Energy in France
|Energy in France |
|Change 2004-2009||3.7 %||-6.9 %||-5.8 %||-4.3 %||1.1 %||-8.4 %|
|Mtoe = 11.63 TWh, Prim. energy includes energy losses that are 2/3 for nuclear power
2012R = CO2 calculation criteria changed, numbers updated
Électricité de France (EDF) is the main electricity generation and distribution company in France. It was founded on April 8, 1946 as a result of the nationalisation of a number of electricity producers, transporters and distributors by the Communist Minister of Industrial Production Marcel Paul. Until November 19, 2004 it was a government corporation, but it is now a limited-liability corporation under private law (société anonyme). The French government partially floated shares of the company on the Paris Stock Exchange in November 2005, although it retains almost 85% ownership as of the end of 2007.
EDF held a monopoly in the distribution, but not the production, of electricity in France until 1999, when the first European Union directive to harmonize regulation of electricity markets was implemented.
A report was published in 2011 by the World Energy Council in association with Oliver Wyman, entitled Policies for the future: 2011 Assessment of country energy and climate policies, which ranks country performance according to an energy sustainability index. The best performers were Switzerland, Sweden, and France.
This section requires expansion. (October 2008)
|Wikimedia Commons has media related to Renewable energy in France.|
Piper Jaffray expected strong growth in France in 2009 and 2010, partly because of an expected decline in the price of solar panels and partly because of subsidies introduced in 2006 making themselves felt. France should be a key driver for solar together with Italy during 2009-2010. Piper Jaffray believes that France would add 500 megawatts of capacity in both 2009 and 2010. France has 50 megawatts of solar power capacity now.
In July 2015, the French parliament passed a comprehensive energy and climate law that includes a mandatory renewable energy target requiring 40% of national electricity production to come from renewable sources by 2030. For context, 19.5% of the country's electricity was generated by renewable energy in 2014 (13.8% hydro, 3.5% wind, 1.2% solar, 1.0% others).
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- IEA Key World Energy Statistics Statistics 2015, 2014 (2012R as in November 2015 + 2012 as in March 2014 is comparable to previous years statistical calculation criteria, 2013, 2012, 2011, 2010, 2009, 2006 IEA October, crude oil p.11, coal p. 13 gas p. 15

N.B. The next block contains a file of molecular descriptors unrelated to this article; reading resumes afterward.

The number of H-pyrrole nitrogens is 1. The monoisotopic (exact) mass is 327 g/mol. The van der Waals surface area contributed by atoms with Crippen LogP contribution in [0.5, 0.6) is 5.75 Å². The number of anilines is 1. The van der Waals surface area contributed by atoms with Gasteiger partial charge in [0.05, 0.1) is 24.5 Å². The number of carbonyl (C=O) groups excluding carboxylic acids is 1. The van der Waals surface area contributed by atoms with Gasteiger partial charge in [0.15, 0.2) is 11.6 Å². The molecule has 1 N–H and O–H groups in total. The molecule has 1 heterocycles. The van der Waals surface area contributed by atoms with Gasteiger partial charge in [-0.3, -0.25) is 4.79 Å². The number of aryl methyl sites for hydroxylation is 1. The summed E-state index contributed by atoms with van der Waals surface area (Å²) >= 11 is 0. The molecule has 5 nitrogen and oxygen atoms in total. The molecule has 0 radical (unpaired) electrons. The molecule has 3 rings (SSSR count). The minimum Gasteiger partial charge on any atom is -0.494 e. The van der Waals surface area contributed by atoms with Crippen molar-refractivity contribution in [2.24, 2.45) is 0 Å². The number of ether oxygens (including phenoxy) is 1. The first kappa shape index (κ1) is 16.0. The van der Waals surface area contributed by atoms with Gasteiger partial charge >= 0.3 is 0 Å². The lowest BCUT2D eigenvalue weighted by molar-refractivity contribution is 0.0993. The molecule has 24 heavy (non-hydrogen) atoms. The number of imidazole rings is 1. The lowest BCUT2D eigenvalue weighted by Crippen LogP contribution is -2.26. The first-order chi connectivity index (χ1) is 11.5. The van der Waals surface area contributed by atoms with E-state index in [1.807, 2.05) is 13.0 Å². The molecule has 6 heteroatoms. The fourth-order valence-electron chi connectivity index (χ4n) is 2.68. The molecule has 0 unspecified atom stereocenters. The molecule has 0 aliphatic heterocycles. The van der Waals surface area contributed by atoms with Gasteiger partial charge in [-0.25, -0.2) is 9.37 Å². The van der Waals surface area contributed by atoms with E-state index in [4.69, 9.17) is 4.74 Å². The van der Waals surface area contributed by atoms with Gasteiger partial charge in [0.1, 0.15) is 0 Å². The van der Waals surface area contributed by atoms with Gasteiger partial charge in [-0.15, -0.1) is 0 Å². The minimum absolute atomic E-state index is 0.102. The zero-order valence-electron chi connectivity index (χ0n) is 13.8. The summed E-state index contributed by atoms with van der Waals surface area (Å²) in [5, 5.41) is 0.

- Energy in Sweden 2010, Facts and figures, The Swedish Energy Agency, Table 8 Losses in nuclear power stations Table 9 Nuclear power brutto
- Michel, Sharon. ENERGY PRICES AND TAXES, COUNTRY NOTES, 3rd Quarter 2015, page 34. International Energy Agency, 2015
- Bennhold, Katrin (21 November 2005). "EDF shares fail to light up market". International Herald Tribune. Retrieved 2008-07-11.<templatestyles src="Module:Citation/CS1/styles.css"></templatestyles>
- "Shareholding policy". Électricité de France. 31 December 2007. Retrieved 2008-07-11.<templatestyles src="Module:Citation/CS1/styles.css"></templatestyles>
- Directive 96/92/EC of the European Parliament and of the Council of 19 December 1996 concerning common rules for the internal market in electricity (L27, 30.01.1997, p. 20)
- Tara Patel (2015-07-22). "France to Adopt Law to Cut Nuclear Dependency, Carbon Emissions". Bloomberg News. Retrieved 2015-07-23.<templatestyles src="Module:Citation/CS1/styles.css"></templatestyles>
- "France passes sweeping energy bill, to raise CO2 tax to €100/t by 2030". Carbon Pulse. 2015-07-22. Retrieved 2015-07-23.<templatestyles src="Module:Citation/CS1/styles.css"></templatestyles>
- "France Electricity Report for 2014" (PDF). Réseau de Transport d'Électricité. 2015-01-27. Retrieved 2015-07-23.<templatestyles src="Module:Citation/CS1/styles.css"></templatestyles>